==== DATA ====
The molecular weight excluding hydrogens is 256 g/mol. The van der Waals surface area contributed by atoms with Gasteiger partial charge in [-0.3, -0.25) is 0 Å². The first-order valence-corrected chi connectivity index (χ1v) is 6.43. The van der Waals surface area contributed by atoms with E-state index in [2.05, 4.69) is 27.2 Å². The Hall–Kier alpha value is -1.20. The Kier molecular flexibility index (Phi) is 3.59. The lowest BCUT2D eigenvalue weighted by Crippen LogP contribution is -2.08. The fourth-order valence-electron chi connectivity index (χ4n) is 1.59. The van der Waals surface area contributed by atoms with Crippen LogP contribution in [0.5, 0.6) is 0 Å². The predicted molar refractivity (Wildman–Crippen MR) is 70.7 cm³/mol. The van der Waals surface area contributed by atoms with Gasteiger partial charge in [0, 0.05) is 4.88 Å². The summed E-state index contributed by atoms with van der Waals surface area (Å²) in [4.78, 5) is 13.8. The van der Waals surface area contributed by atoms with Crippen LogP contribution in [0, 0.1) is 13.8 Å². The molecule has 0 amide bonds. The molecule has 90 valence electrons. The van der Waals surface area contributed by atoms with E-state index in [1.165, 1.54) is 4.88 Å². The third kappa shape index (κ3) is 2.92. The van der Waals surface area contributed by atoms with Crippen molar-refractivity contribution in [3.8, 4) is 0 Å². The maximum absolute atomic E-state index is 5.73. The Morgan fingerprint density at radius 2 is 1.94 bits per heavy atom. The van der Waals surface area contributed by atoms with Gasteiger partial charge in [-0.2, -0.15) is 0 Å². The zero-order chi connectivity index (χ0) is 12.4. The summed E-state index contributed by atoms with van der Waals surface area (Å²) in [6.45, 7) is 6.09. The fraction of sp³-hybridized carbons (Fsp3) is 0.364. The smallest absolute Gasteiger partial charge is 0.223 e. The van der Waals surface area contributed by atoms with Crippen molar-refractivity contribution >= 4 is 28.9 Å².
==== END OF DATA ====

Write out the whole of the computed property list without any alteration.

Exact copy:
The molecular weight excluding hydrogens is 256 g/mol. The van der Waals surface area contributed by atoms with Gasteiger partial charge in [-0.3, -0.25) is 0 Å². The first-order valence-corrected chi connectivity index (χ1v) is 6.43. The van der Waals surface area contributed by atoms with E-state index in [2.05, 4.69) is 27.2 Å². The Hall–Kier alpha value is -1.20. The Kier molecular flexibility index (Phi) is 3.59. The lowest BCUT2D eigenvalue weighted by Crippen LogP contribution is -2.08. The fourth-order valence-electron chi connectivity index (χ4n) is 1.59. The van der Waals surface area contributed by atoms with Crippen LogP contribution in [0.5, 0.6) is 0 Å². The predicted molar refractivity (Wildman–Crippen MR) is 70.7 cm³/mol. The van der Waals surface area contributed by atoms with Gasteiger partial charge in [0, 0.05) is 4.88 Å². The summed E-state index contributed by atoms with van der Waals surface area (Å²) in [4.78, 5) is 13.8. The van der Waals surface area contributed by atoms with Crippen LogP contribution in [0, 0.1) is 13.8 Å². The molecule has 0 amide bonds. The molecule has 90 valence electrons. The van der Waals surface area contributed by atoms with E-state index in [1.165, 1.54) is 4.88 Å². The third kappa shape index (κ3) is 2.92. The van der Waals surface area contributed by atoms with Crippen molar-refractivity contribution in [3.8, 4) is 0 Å². The maximum absolute atomic E-state index is 5.73. The Morgan fingerprint density at radius 2 is 1.94 bits per heavy atom. The van der Waals surface area contributed by atoms with Gasteiger partial charge in [-0.2, -0.15) is 0 Å². The zero-order chi connectivity index (χ0) is 12.4. The summed E-state index contributed by atoms with van der Waals surface area (Å²) in [6.45, 7) is 6.09. The fraction of sp³-hybridized carbons (Fsp3) is 0.364. The smallest absolute Gasteiger partial charge is 0.223 e. The van der Waals surface area contributed by atoms with Crippen molar-refractivity contribution >= 4 is 28.9 Å².